Business Standard financial catches up with Mr. Sushil Purohit, President, Wärtsilä Energy to discuss about economies across the globe looking at a decarbonised future and upsurge in investment in renewable energy, storage and balancing technologies.
Energy and marine technology solutions provider Wärtsilä is now looking to diversify into newer fuels such as hydrogen, aprt from providing grid-level energy storage solutions. Speaking with Business Standard, Sushil Purohit, President, Wartsila Energy and EVP, Wärtsilä Corporation, said post Covid, economies across the globe are looking at a decarbonised future and there will be upsurge in investment in renewable energy, storage and balancing technologies.
In India since the 80s, Wärtsilä has delivered 250 power plants to India with a total output of over 3,500 MW. It also operates and manages 35 power plants (including Boiler Turbine Generation stations) with a total output of over 1,300 MW.
As the country accelerates the renewable energy deployment, Purohit said grid-level energy storage is the need of time and they are in active discussions in India to deploy the same. Wärtsilä along with Lappeenranta-Lahti University of Technology LUT, a Finnish public university studied the prospect of a carbon neutral or 100 per cent renewable energy run power system in India by 2050.
“This would require 4,000 Gw of renewable capacity. Along with it is needed a balancing capacity – both in form of energy storage and gas engines which would run on future green fuels. These two technologies are where Wärtsilä is a market leader,” said Purohit.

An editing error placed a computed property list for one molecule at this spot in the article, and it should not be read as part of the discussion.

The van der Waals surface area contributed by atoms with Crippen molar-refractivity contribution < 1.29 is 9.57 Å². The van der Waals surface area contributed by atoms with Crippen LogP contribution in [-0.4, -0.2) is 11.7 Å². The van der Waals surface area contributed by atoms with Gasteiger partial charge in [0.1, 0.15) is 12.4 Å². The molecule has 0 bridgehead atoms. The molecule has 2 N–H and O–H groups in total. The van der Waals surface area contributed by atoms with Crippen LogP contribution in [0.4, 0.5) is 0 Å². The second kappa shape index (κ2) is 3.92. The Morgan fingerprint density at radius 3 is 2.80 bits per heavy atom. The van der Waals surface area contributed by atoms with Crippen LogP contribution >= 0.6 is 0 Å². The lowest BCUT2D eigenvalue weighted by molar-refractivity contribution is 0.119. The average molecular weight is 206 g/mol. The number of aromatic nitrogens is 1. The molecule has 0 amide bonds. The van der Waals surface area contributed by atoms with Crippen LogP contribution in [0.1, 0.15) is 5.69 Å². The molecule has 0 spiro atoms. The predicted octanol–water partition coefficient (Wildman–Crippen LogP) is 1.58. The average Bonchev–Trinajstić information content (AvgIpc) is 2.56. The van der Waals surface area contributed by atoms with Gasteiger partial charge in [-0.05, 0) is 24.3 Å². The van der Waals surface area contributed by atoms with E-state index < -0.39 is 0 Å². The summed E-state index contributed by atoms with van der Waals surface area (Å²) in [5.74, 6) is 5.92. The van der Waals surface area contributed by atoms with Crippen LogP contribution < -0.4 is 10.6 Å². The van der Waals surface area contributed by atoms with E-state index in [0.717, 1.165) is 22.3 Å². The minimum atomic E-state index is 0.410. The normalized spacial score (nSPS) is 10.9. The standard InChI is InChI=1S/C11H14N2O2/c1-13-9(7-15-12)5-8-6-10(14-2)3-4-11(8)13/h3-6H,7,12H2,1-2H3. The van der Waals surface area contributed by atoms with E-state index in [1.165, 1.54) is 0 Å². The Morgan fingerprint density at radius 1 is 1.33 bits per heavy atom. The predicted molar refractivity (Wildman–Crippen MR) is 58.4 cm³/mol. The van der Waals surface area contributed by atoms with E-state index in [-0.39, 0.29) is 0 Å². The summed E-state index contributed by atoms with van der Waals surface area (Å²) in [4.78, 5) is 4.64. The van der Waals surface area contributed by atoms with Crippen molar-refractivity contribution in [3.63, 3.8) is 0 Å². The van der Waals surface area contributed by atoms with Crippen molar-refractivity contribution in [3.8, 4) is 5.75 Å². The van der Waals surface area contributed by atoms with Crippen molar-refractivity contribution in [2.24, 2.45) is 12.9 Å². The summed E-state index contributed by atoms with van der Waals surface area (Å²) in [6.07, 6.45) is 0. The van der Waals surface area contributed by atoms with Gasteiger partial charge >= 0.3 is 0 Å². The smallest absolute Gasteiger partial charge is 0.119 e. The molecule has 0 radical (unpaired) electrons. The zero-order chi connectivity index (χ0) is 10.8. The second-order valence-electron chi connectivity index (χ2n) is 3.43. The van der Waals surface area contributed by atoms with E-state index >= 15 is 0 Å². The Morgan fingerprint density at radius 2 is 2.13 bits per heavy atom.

He said the company is in discussions with the Load Despatch Centres and power distribution utilities (discoms) in India to explore integration of renewable energy. “India will see a business activity in the space of green fuel-based storage and balancing technologies 2030 onwards,” he said.
For preparing power systems towards increased share of renewable energy in the grid, Purohit said storage should be part of the transmission assets at the grid level. “The grid needs to be balanced. So, a green fuel based quick start-up and energy storage is needed in the power system. These two needs to be incentivised so as to attract the interest of the private players in the segment,” he said.
The company is in discussions with several stakeholders in India for grid-level balancing and storage tech, Purohit said, but did not disclose any names. India currently awards energy storage projects as part of solar and wind power projects.
Few utilities such as Tata Power Delhi Distribution ltd has invested in standalone battery storage systems, in order to balance the grid as more green energy gets infused.
Wärtsilä recently won a contract from Oil India ltd (OIL) to construct a 30 Mw power plant at the company’s bottling cum extraction facility in Assam. The power plant will operate with Wärtsilä’s W20V34SG gas engines running on natural gas fuel from OIL’s captive gas fields.
The company also recently acquired Greensmith Energy Management Systems Inc., a market leader in grid-scale energy storage software and integrated solutions. This acquisition has enabled us to rapidly expand our footprint in the energy storage market globally and position us as a premier energy system integrator.
Purohit said they are testing their power generation engines for using hydrogen. “Our engines can currently run on up to 25 per cent hydrogen blend in the fuel. We are testing to increase the share of hydrogen in our engines further and run on 100 per cent in the future,” he said.
In the hydrogen segment, the company would look at business prospects in both the energy and transport market. “We are the largest provider of engines to the Shipping sector. We are working on building engines which can run on 100 per cent green fuel, such as synthetic gas, methanol, ammonia etc,” he said, adding that they are working technologies and engines which will accelerate the decarbonisation of sea transportation.